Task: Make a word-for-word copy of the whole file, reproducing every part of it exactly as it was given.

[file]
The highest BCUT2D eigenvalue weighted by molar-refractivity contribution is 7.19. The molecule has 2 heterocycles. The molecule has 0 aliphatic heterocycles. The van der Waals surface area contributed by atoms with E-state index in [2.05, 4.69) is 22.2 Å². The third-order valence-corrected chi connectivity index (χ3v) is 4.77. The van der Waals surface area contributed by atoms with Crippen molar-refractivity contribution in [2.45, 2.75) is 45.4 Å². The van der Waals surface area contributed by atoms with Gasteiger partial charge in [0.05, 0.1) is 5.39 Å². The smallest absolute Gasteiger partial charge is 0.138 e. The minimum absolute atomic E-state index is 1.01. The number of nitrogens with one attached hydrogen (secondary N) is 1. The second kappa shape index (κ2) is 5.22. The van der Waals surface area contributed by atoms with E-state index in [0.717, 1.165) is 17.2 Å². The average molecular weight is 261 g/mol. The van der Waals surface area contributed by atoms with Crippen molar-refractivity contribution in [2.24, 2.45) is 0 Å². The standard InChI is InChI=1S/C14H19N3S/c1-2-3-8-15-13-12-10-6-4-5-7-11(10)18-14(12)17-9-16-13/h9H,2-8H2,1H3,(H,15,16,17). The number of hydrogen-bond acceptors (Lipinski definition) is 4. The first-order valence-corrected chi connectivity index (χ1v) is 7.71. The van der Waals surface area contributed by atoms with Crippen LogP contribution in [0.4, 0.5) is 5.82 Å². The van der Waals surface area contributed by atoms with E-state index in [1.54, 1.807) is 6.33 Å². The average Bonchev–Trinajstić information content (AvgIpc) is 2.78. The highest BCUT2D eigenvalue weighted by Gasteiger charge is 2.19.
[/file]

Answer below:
The highest BCUT2D eigenvalue weighted by molar-refractivity contribution is 7.19. The molecule has 2 heterocycles. The molecule has 0 aliphatic heterocycles. The van der Waals surface area contributed by atoms with E-state index in [2.05, 4.69) is 22.2 Å². The third-order valence-corrected chi connectivity index (χ3v) is 4.77. The van der Waals surface area contributed by atoms with Crippen molar-refractivity contribution in [2.45, 2.75) is 45.4 Å². The van der Waals surface area contributed by atoms with Gasteiger partial charge in [0.05, 0.1) is 5.39 Å². The smallest absolute Gasteiger partial charge is 0.138 e. The minimum absolute atomic E-state index is 1.01. The number of nitrogens with one attached hydrogen (secondary N) is 1. The second kappa shape index (κ2) is 5.22. The van der Waals surface area contributed by atoms with E-state index in [0.717, 1.165) is 17.2 Å². The average molecular weight is 261 g/mol. The van der Waals surface area contributed by atoms with Crippen molar-refractivity contribution in [2.24, 2.45) is 0 Å². The standard InChI is InChI=1S/C14H19N3S/c1-2-3-8-15-13-12-10-6-4-5-7-11(10)18-14(12)17-9-16-13/h9H,2-8H2,1H3,(H,15,16,17). The number of hydrogen-bond acceptors (Lipinski definition) is 4. The first-order valence-corrected chi connectivity index (χ1v) is 7.71. The van der Waals surface area contributed by atoms with Crippen LogP contribution in [0.4, 0.5) is 5.82 Å². The van der Waals surface area contributed by atoms with E-state index in [1.54, 1.807) is 6.33 Å². The average Bonchev–Trinajstić information content (AvgIpc) is 2.78. The highest BCUT2D eigenvalue weighted by Gasteiger charge is 2.19.